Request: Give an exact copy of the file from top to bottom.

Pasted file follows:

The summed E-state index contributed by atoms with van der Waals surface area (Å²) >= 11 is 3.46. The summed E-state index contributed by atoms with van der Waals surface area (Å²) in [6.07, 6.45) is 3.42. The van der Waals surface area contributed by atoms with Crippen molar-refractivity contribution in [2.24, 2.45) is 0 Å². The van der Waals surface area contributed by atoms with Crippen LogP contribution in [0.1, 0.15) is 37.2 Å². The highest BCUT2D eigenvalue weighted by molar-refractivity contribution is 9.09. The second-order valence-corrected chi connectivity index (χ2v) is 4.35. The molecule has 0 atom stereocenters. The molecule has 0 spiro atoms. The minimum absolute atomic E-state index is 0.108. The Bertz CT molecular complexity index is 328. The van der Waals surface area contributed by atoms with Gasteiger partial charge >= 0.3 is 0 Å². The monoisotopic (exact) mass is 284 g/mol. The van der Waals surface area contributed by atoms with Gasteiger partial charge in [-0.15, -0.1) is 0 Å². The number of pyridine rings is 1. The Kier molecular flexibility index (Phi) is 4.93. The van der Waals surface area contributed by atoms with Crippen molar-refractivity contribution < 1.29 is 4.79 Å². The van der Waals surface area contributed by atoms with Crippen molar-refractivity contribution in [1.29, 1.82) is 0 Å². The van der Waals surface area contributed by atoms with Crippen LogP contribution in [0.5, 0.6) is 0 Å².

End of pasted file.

The summed E-state index contributed by atoms with van der Waals surface area (Å²) >= 11 is 3.46. The summed E-state index contributed by atoms with van der Waals surface area (Å²) in [6.07, 6.45) is 3.42. The van der Waals surface area contributed by atoms with Crippen molar-refractivity contribution in [2.24, 2.45) is 0 Å². The van der Waals surface area contributed by atoms with Crippen LogP contribution in [0.1, 0.15) is 37.2 Å². The highest BCUT2D eigenvalue weighted by molar-refractivity contribution is 9.09. The second-order valence-corrected chi connectivity index (χ2v) is 4.35. The molecule has 0 atom stereocenters. The molecule has 0 spiro atoms. The minimum absolute atomic E-state index is 0.108. The Bertz CT molecular complexity index is 328. The van der Waals surface area contributed by atoms with Gasteiger partial charge >= 0.3 is 0 Å². The monoisotopic (exact) mass is 284 g/mol. The van der Waals surface area contributed by atoms with Gasteiger partial charge in [-0.15, -0.1) is 0 Å². The number of pyridine rings is 1. The Kier molecular flexibility index (Phi) is 4.93. The van der Waals surface area contributed by atoms with Crippen molar-refractivity contribution < 1.29 is 4.79 Å². The van der Waals surface area contributed by atoms with Crippen molar-refractivity contribution in [1.29, 1.82) is 0 Å². The van der Waals surface area contributed by atoms with Crippen LogP contribution in [0.5, 0.6) is 0 Å².